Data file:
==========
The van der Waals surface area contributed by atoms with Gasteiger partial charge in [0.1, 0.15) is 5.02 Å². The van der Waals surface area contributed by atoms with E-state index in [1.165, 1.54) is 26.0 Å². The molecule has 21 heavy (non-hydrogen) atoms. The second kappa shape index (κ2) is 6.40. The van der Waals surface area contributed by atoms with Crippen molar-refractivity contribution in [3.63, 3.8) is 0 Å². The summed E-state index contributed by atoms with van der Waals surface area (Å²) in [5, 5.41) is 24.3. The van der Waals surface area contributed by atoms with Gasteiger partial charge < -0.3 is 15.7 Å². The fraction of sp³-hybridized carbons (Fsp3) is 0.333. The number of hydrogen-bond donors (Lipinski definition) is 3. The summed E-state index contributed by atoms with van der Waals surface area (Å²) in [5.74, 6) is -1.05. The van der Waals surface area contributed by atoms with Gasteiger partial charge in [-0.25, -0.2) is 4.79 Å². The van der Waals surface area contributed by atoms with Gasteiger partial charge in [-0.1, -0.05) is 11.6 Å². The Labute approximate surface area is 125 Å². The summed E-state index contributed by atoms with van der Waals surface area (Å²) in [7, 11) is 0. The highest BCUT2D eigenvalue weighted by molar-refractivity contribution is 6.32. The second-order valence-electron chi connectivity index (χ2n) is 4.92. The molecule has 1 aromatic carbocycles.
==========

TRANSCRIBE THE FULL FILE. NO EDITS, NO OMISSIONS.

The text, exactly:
The van der Waals surface area contributed by atoms with Gasteiger partial charge in [0.1, 0.15) is 5.02 Å². The van der Waals surface area contributed by atoms with E-state index in [1.165, 1.54) is 26.0 Å². The molecule has 21 heavy (non-hydrogen) atoms. The second kappa shape index (κ2) is 6.40. The van der Waals surface area contributed by atoms with Crippen molar-refractivity contribution in [3.63, 3.8) is 0 Å². The summed E-state index contributed by atoms with van der Waals surface area (Å²) in [5, 5.41) is 24.3. The van der Waals surface area contributed by atoms with Gasteiger partial charge < -0.3 is 15.7 Å². The fraction of sp³-hybridized carbons (Fsp3) is 0.333. The number of hydrogen-bond donors (Lipinski definition) is 3. The summed E-state index contributed by atoms with van der Waals surface area (Å²) in [5.74, 6) is -1.05. The van der Waals surface area contributed by atoms with Gasteiger partial charge in [-0.25, -0.2) is 4.79 Å². The van der Waals surface area contributed by atoms with Gasteiger partial charge in [-0.1, -0.05) is 11.6 Å². The Labute approximate surface area is 125 Å². The summed E-state index contributed by atoms with van der Waals surface area (Å²) in [7, 11) is 0. The highest BCUT2D eigenvalue weighted by molar-refractivity contribution is 6.32. The second-order valence-electron chi connectivity index (χ2n) is 4.92. The molecule has 1 aromatic carbocycles.